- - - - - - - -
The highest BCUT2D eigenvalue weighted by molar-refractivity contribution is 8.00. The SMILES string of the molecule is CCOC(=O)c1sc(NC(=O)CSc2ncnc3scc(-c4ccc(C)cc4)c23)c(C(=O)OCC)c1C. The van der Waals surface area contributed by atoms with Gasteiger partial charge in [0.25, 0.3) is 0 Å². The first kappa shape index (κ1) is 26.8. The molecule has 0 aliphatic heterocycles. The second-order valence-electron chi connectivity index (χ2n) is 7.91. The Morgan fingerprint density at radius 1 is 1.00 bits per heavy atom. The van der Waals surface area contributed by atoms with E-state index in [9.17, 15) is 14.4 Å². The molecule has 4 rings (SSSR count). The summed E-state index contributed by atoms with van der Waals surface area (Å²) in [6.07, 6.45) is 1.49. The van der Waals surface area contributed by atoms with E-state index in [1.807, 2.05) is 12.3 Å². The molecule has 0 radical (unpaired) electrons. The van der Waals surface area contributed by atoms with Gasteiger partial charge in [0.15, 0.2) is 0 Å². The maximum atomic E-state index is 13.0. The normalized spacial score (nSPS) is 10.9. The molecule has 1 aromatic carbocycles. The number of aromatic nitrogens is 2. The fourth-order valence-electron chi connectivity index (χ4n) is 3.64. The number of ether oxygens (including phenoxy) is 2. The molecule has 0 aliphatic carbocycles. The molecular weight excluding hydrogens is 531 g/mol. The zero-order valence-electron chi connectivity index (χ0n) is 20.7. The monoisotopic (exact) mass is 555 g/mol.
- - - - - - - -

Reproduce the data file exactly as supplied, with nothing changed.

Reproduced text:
The highest BCUT2D eigenvalue weighted by molar-refractivity contribution is 8.00. The SMILES string of the molecule is CCOC(=O)c1sc(NC(=O)CSc2ncnc3scc(-c4ccc(C)cc4)c23)c(C(=O)OCC)c1C. The van der Waals surface area contributed by atoms with Gasteiger partial charge in [0.25, 0.3) is 0 Å². The first kappa shape index (κ1) is 26.8. The molecule has 0 aliphatic heterocycles. The second-order valence-electron chi connectivity index (χ2n) is 7.91. The Morgan fingerprint density at radius 1 is 1.00 bits per heavy atom. The van der Waals surface area contributed by atoms with E-state index in [9.17, 15) is 14.4 Å². The molecule has 4 rings (SSSR count). The summed E-state index contributed by atoms with van der Waals surface area (Å²) in [6.07, 6.45) is 1.49. The van der Waals surface area contributed by atoms with E-state index in [1.807, 2.05) is 12.3 Å². The molecule has 0 radical (unpaired) electrons. The van der Waals surface area contributed by atoms with Gasteiger partial charge in [0.15, 0.2) is 0 Å². The maximum atomic E-state index is 13.0. The normalized spacial score (nSPS) is 10.9. The molecule has 1 aromatic carbocycles. The number of aromatic nitrogens is 2. The fourth-order valence-electron chi connectivity index (χ4n) is 3.64. The number of ether oxygens (including phenoxy) is 2. The molecule has 0 aliphatic carbocycles. The molecular weight excluding hydrogens is 531 g/mol. The zero-order valence-electron chi connectivity index (χ0n) is 20.7. The monoisotopic (exact) mass is 555 g/mol.